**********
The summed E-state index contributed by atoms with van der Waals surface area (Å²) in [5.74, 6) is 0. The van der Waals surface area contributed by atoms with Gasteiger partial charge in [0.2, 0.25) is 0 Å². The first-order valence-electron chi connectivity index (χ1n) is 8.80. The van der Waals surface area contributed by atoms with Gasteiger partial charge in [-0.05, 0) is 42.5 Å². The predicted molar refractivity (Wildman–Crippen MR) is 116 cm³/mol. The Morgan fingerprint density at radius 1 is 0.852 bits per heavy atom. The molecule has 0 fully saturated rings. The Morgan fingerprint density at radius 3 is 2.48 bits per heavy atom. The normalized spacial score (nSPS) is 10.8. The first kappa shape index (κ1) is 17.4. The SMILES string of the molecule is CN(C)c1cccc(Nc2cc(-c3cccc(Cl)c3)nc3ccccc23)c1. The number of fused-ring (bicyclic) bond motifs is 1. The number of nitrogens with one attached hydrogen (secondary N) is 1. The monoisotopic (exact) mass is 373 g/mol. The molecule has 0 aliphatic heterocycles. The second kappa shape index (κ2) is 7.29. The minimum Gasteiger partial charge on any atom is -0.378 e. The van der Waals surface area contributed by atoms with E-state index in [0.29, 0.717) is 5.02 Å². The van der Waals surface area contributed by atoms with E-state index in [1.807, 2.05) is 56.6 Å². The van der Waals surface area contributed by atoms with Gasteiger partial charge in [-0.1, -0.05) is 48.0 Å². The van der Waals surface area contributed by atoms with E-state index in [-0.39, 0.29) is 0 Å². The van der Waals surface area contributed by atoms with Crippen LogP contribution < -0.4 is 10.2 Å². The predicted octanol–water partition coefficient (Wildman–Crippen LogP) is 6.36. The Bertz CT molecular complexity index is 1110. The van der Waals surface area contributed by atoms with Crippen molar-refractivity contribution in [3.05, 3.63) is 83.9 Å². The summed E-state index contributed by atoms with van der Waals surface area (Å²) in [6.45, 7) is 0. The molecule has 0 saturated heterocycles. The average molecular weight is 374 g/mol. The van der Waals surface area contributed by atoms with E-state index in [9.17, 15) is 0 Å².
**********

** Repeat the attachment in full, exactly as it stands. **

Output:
The summed E-state index contributed by atoms with van der Waals surface area (Å²) in [5.74, 6) is 0. The van der Waals surface area contributed by atoms with Gasteiger partial charge in [0.2, 0.25) is 0 Å². The first-order valence-electron chi connectivity index (χ1n) is 8.80. The van der Waals surface area contributed by atoms with Gasteiger partial charge in [-0.05, 0) is 42.5 Å². The predicted molar refractivity (Wildman–Crippen MR) is 116 cm³/mol. The Morgan fingerprint density at radius 1 is 0.852 bits per heavy atom. The molecule has 0 fully saturated rings. The Morgan fingerprint density at radius 3 is 2.48 bits per heavy atom. The normalized spacial score (nSPS) is 10.8. The first kappa shape index (κ1) is 17.4. The SMILES string of the molecule is CN(C)c1cccc(Nc2cc(-c3cccc(Cl)c3)nc3ccccc23)c1. The number of fused-ring (bicyclic) bond motifs is 1. The number of nitrogens with one attached hydrogen (secondary N) is 1. The monoisotopic (exact) mass is 373 g/mol. The molecule has 0 aliphatic heterocycles. The second kappa shape index (κ2) is 7.29. The minimum Gasteiger partial charge on any atom is -0.378 e. The van der Waals surface area contributed by atoms with E-state index in [0.29, 0.717) is 5.02 Å². The van der Waals surface area contributed by atoms with E-state index in [1.807, 2.05) is 56.6 Å². The van der Waals surface area contributed by atoms with Gasteiger partial charge in [-0.1, -0.05) is 48.0 Å². The van der Waals surface area contributed by atoms with E-state index in [-0.39, 0.29) is 0 Å². The van der Waals surface area contributed by atoms with Crippen LogP contribution < -0.4 is 10.2 Å². The predicted octanol–water partition coefficient (Wildman–Crippen LogP) is 6.36. The Bertz CT molecular complexity index is 1110. The van der Waals surface area contributed by atoms with Crippen molar-refractivity contribution in [3.05, 3.63) is 83.9 Å². The summed E-state index contributed by atoms with van der Waals surface area (Å²) in [6.45, 7) is 0. The molecule has 0 saturated heterocycles. The average molecular weight is 374 g/mol. The van der Waals surface area contributed by atoms with E-state index in [9.17, 15) is 0 Å².